A series of “Li1+z/2(Ni0.425Mn0.425Co0.15)1−z/2O2−zFz” materials was prepared by a coprecipitation route and their structure was characterized using X-ray diffraction (XRD), as well as 7Li and 19F Magic Angle Spinning (MAS) NMR spectroscopy. Two hypotheses were considered: (i) formation of layered oxyfluoride materials and (ii) formation of a mixture between the layered material and LiF. Structural parameters were refined by the Rietveld method, using XRD diffraction data. The refinement results did not allow us to choose between these two hypotheses: no significant change in crystallinity and structural parameters was observed irrespective of the fluorine ratio. 7Li and 19F MAS NMR analyses showed signals with isotropic positions characteristic of LiF, but envelopes characteristic of very strong dipolar interactions with the electron spins of the material, demonstrating that LiF was not incorporated into the layered oxide structure but was instead present as a coating.

Modulation of the crystallinity of hydrogenated nitrogen-rich graphitic carbon nitrides
Journal of Solid State Chemistry 182 (2009) 165–171
Denis Foy, GerardDemazeau, PierreFlorian, DominiqueMassiot, Christine Labrugere, GraziellaGoglio

An hydrogenated nitrogen-rich graphitic carbon nitride, structurally related to the theoretical graphitic phase of C3N4, has been synthesized in a bulk well-crystallized form. This new material was prepared by thermal decomposition of thiosemicarbazide up to 600 °C at ambient pressure under nitrogen flow. Its composition was determined by elemental combustion analysis. Powder X-ray diffraction, infrared spectroscopy, thermogravimetric analysis, X-ray photoelectron spectroscopy and C13 MAS NMR characterizations were performed. This material can be schematically described with a two-dimensional framework and a composition close to C3N4.17H1.12. In this nitrogen-rich material, C3N3 voids are fully occupied by water molecules which are strongly trapped into the material. A loss of crystallinity associated with a modification of the thermal behavior is observed when the amount of trapped molecules decreases in the graphitic material, order being damaged both between and in the graphitic planes.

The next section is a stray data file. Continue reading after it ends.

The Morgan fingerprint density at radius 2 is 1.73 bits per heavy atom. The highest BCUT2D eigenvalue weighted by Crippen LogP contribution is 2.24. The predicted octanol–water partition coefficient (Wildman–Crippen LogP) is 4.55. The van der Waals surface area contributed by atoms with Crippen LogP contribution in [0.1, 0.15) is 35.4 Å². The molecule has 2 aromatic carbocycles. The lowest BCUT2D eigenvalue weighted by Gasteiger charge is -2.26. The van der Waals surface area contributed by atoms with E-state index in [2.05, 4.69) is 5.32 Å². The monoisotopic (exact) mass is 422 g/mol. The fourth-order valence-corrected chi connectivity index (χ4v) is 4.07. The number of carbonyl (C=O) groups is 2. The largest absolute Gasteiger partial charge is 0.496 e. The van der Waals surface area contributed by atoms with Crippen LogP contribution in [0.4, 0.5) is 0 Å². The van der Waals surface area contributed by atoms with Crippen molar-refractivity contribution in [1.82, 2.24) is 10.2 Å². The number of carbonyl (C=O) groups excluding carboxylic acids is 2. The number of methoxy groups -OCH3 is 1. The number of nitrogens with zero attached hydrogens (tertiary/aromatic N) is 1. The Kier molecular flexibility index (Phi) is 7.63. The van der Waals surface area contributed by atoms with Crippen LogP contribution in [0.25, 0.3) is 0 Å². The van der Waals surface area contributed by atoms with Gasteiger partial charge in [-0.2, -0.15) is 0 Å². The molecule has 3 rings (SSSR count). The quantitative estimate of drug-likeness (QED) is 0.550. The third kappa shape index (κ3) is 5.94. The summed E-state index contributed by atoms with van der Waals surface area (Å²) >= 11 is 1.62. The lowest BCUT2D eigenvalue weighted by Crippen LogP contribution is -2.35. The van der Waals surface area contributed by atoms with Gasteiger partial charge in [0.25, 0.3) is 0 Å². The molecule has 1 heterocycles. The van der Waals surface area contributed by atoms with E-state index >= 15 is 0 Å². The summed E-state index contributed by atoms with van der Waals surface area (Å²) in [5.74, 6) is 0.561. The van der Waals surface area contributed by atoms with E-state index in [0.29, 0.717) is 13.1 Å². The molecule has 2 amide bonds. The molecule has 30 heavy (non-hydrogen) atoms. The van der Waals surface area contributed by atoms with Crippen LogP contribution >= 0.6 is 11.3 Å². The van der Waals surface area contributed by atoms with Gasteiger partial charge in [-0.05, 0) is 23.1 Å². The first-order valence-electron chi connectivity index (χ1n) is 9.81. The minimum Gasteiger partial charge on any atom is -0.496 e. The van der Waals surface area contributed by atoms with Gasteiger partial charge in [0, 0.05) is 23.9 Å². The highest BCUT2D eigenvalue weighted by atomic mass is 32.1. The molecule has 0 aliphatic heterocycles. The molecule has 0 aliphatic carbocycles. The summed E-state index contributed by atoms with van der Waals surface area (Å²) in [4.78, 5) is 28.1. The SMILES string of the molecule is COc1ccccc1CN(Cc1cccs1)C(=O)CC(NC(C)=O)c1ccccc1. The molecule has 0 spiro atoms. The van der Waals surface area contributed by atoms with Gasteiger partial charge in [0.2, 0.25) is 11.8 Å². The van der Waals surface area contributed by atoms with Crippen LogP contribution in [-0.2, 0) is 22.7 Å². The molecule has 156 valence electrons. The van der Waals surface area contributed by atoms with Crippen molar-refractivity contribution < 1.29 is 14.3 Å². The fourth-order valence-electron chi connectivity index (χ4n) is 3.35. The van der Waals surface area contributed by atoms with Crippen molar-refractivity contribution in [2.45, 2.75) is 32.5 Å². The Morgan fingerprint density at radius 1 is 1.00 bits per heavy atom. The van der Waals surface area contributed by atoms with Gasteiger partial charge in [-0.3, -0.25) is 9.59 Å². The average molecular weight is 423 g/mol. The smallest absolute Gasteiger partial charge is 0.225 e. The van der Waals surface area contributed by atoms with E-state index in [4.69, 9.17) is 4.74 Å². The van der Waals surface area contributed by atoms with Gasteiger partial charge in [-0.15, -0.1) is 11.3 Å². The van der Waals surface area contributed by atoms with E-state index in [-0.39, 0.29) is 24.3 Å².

No comments: